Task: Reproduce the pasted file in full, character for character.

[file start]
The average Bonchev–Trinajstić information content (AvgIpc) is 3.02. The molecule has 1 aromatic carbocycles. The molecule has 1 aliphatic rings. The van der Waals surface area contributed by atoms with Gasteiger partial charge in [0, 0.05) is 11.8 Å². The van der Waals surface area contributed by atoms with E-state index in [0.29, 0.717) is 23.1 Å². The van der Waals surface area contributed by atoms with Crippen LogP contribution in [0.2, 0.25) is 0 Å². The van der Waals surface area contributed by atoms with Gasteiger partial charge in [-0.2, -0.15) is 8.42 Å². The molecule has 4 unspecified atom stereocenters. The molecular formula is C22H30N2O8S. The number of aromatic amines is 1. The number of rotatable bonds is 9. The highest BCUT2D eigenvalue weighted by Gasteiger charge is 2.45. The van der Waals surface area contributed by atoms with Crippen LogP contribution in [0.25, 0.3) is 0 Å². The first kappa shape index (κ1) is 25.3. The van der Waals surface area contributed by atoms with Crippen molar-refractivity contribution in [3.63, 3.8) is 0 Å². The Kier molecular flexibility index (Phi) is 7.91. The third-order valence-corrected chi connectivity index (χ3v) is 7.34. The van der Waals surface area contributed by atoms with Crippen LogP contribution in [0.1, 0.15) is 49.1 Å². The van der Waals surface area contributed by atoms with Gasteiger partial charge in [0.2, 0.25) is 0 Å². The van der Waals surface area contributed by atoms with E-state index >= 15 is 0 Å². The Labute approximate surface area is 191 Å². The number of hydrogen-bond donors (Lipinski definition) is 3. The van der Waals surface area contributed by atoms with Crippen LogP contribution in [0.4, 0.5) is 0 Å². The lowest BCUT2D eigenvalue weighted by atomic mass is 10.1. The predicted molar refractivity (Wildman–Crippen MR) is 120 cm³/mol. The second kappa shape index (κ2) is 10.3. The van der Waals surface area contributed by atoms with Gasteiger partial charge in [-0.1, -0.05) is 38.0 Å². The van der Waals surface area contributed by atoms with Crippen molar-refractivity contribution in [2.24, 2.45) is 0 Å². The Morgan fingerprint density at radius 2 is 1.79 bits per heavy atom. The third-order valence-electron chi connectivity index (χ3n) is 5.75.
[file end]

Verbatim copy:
The average Bonchev–Trinajstić information content (AvgIpc) is 3.02. The molecule has 1 aromatic carbocycles. The molecule has 1 aliphatic rings. The van der Waals surface area contributed by atoms with Gasteiger partial charge in [0, 0.05) is 11.8 Å². The van der Waals surface area contributed by atoms with E-state index in [0.29, 0.717) is 23.1 Å². The van der Waals surface area contributed by atoms with Crippen LogP contribution in [0.2, 0.25) is 0 Å². The van der Waals surface area contributed by atoms with Gasteiger partial charge in [-0.2, -0.15) is 8.42 Å². The molecule has 4 unspecified atom stereocenters. The molecular formula is C22H30N2O8S. The number of aromatic amines is 1. The number of rotatable bonds is 9. The highest BCUT2D eigenvalue weighted by Gasteiger charge is 2.45. The van der Waals surface area contributed by atoms with Crippen LogP contribution in [0.25, 0.3) is 0 Å². The first kappa shape index (κ1) is 25.3. The van der Waals surface area contributed by atoms with Crippen molar-refractivity contribution in [3.63, 3.8) is 0 Å². The Kier molecular flexibility index (Phi) is 7.91. The third-order valence-corrected chi connectivity index (χ3v) is 7.34. The van der Waals surface area contributed by atoms with Crippen LogP contribution in [0.1, 0.15) is 49.1 Å². The van der Waals surface area contributed by atoms with Gasteiger partial charge in [0.2, 0.25) is 0 Å². The van der Waals surface area contributed by atoms with E-state index >= 15 is 0 Å². The Labute approximate surface area is 191 Å². The number of hydrogen-bond donors (Lipinski definition) is 3. The van der Waals surface area contributed by atoms with Crippen LogP contribution in [0.4, 0.5) is 0 Å². The lowest BCUT2D eigenvalue weighted by atomic mass is 10.1. The predicted molar refractivity (Wildman–Crippen MR) is 120 cm³/mol. The second kappa shape index (κ2) is 10.3. The van der Waals surface area contributed by atoms with Gasteiger partial charge in [-0.1, -0.05) is 38.0 Å². The van der Waals surface area contributed by atoms with Crippen molar-refractivity contribution in [2.24, 2.45) is 0 Å². The Morgan fingerprint density at radius 2 is 1.79 bits per heavy atom. The third-order valence-electron chi connectivity index (χ3n) is 5.75.